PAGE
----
Compassion during the war

“We who lived in concentration camps can remember the men who walked through the huts comforting others, giving away their last piece of bread. They may have been few in number, but they offer sufficient proof that everything can be taken from a man but one thing: the last of the human freedoms – to choose one’s attitude in any given set of circumstances, to choose one’s own way.”

Viktor Frankl

Soviet soldier with a sword holding a child, standing over a broken swastika by Soviet sculptor Yevgeny Vuchetich.

“Vuchetich’s inspiration for the monument was Soviet soldier Nikolai Masalov (1922-2001), who on April 30, 1945 found a German girl wandering near Potsdamer Platz during the Battle of Berlin and brought her to safety. Despite rumors that this episode was Soviet propaganda, owing to a journalist use of a different name for the girl’s rescuer, officially confirmed documents exist that substantiate at least five cases of Russian solders delivering small German children to orphanages during the Battle of Berlin.”

(from Soviet War Memorial)

* * *

Soviet’s helping a wounded German.

“I can tell you my grandfather’s story. I heard it from him when I was about 7-8, so there are things I do not know.

He was an officer of the Military Engineers or what it’s called. They planted mines and dismantled German mines. He was severely wounded twice, and this story is about the second time.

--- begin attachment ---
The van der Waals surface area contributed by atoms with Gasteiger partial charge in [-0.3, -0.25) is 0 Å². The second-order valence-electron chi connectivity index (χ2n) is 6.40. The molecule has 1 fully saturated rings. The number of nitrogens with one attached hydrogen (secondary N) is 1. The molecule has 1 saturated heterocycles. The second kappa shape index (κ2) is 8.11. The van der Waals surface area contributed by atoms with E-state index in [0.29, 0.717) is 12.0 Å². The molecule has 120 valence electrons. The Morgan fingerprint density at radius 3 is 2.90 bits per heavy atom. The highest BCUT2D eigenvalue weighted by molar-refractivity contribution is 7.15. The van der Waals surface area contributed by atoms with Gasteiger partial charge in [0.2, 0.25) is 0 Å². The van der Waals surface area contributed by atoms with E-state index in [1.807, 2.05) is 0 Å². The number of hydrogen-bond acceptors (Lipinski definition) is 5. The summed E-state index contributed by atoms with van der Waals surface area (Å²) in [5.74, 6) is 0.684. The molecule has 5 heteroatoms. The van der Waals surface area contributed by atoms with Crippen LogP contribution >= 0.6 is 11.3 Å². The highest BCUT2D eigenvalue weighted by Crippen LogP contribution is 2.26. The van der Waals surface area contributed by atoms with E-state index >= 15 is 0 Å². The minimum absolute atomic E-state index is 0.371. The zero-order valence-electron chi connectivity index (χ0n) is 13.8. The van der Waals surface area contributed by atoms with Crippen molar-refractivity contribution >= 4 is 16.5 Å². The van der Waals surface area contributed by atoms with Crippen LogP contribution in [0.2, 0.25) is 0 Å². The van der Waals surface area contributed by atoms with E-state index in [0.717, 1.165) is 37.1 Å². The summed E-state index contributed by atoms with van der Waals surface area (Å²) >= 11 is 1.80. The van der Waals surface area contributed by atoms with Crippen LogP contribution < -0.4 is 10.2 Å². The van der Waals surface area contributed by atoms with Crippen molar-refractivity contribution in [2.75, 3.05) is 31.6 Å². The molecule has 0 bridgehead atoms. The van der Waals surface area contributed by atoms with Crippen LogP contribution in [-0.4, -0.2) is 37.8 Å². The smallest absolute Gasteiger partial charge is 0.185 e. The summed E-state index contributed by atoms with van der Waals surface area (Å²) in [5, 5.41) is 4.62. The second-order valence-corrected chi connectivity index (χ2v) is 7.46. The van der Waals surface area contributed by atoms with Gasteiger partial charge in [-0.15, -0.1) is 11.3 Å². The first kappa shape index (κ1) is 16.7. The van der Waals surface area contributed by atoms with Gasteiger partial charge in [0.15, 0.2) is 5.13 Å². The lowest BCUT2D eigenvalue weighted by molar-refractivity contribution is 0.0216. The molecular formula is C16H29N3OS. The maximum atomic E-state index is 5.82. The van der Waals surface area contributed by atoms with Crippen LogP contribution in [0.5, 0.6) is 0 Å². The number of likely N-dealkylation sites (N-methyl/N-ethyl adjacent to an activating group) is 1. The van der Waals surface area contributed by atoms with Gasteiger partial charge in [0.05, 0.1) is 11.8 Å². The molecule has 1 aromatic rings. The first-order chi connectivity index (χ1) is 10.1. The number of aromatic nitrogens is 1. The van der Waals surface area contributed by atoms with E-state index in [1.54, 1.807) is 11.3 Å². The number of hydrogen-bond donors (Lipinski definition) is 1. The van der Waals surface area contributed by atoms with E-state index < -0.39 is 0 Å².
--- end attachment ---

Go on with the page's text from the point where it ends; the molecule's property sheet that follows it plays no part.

I do not know how they got to be in the battle, or which one it was, or even where. The Russians “won”, collected the bodies and buried all, Russian and German alike, in a “brotherhood” grave.

My grandfather was wounded in the head… He was considered dead and buried with all the bodies.

Some time after he came to and discovered he was lying in a pitch dark hole with bodies piled on him. It took him a while to get what happened, but he knew he must try to get out. He started pushing the bodies and wriggling to get higher, and it was very hard. Then he discovered he was not the only one alive, one of the Germans was, too, lying right there close to him. When they knew they were both of them alive, they started cooperating and it took them a very long time, but they managed to help each other out. They lay on the opened grave for a long time, resting (remember that both were gravely wounded and lost a lot of blood). Then they started to move away.

They walked and rested alternately for two days, and on the third morning they have come up on a Russian regiment. My grandfather did not acceppt treatment until he was assured that the German would be treated and taken to the hospital, too. He was later demobilized, after a long period in the hospital, and he kept track of the German, and made sure he was moved to a prisoner camp and later freed.

He said there were many stories like this one, and he always wondered how many didn’t make it out of the graves.”

(from Compassion during World War 2)

* * *

German soldiers helping a wounded Soviet soldier.

5 thoughts on “Compassion during the war

  1. Naomikko says:

    Compassion during World War 2…so deeply..thank you

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